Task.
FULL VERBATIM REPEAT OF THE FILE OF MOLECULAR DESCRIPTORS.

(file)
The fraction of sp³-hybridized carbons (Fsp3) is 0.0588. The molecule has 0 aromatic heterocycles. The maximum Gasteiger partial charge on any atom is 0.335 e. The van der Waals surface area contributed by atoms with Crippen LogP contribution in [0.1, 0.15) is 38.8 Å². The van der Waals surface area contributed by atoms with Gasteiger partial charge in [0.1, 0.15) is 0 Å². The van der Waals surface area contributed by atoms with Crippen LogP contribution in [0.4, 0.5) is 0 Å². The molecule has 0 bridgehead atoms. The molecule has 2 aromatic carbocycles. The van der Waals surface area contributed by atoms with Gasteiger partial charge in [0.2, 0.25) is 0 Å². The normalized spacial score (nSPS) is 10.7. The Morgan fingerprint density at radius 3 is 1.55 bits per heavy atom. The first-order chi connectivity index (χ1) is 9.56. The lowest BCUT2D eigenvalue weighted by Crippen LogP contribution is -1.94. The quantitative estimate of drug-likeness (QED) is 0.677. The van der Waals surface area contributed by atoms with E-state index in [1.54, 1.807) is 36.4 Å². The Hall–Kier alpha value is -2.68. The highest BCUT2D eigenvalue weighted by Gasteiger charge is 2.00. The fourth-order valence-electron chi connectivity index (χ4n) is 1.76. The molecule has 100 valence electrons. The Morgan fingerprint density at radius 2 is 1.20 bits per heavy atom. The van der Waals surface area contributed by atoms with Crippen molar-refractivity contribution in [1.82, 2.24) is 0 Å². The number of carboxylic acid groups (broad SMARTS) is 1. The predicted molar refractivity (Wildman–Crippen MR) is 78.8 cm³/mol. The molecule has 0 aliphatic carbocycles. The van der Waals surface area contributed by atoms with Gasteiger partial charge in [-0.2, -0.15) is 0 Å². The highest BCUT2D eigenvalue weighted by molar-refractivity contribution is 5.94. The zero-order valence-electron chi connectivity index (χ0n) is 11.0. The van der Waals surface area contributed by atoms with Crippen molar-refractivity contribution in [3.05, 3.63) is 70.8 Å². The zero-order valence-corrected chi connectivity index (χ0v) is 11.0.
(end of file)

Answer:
The fraction of sp³-hybridized carbons (Fsp3) is 0.0588. The molecule has 0 aromatic heterocycles. The maximum Gasteiger partial charge on any atom is 0.335 e. The van der Waals surface area contributed by atoms with Crippen LogP contribution in [0.1, 0.15) is 38.8 Å². The van der Waals surface area contributed by atoms with Gasteiger partial charge in [0.1, 0.15) is 0 Å². The van der Waals surface area contributed by atoms with Crippen LogP contribution in [0.4, 0.5) is 0 Å². The molecule has 0 bridgehead atoms. The molecule has 2 aromatic carbocycles. The van der Waals surface area contributed by atoms with Gasteiger partial charge in [0.2, 0.25) is 0 Å². The normalized spacial score (nSPS) is 10.7. The Morgan fingerprint density at radius 3 is 1.55 bits per heavy atom. The first-order chi connectivity index (χ1) is 9.56. The lowest BCUT2D eigenvalue weighted by Crippen LogP contribution is -1.94. The quantitative estimate of drug-likeness (QED) is 0.677. The van der Waals surface area contributed by atoms with E-state index in [1.54, 1.807) is 36.4 Å². The Hall–Kier alpha value is -2.68. The highest BCUT2D eigenvalue weighted by Gasteiger charge is 2.00. The fourth-order valence-electron chi connectivity index (χ4n) is 1.76. The molecule has 100 valence electrons. The Morgan fingerprint density at radius 2 is 1.20 bits per heavy atom. The van der Waals surface area contributed by atoms with Crippen molar-refractivity contribution in [1.82, 2.24) is 0 Å². The number of carboxylic acid groups (broad SMARTS) is 1. The predicted molar refractivity (Wildman–Crippen MR) is 78.8 cm³/mol. The molecule has 0 aliphatic carbocycles. The van der Waals surface area contributed by atoms with Gasteiger partial charge in [-0.2, -0.15) is 0 Å². The highest BCUT2D eigenvalue weighted by molar-refractivity contribution is 5.94. The zero-order valence-electron chi connectivity index (χ0n) is 11.0. The van der Waals surface area contributed by atoms with Crippen molar-refractivity contribution in [3.05, 3.63) is 70.8 Å². The zero-order valence-corrected chi connectivity index (χ0v) is 11.0.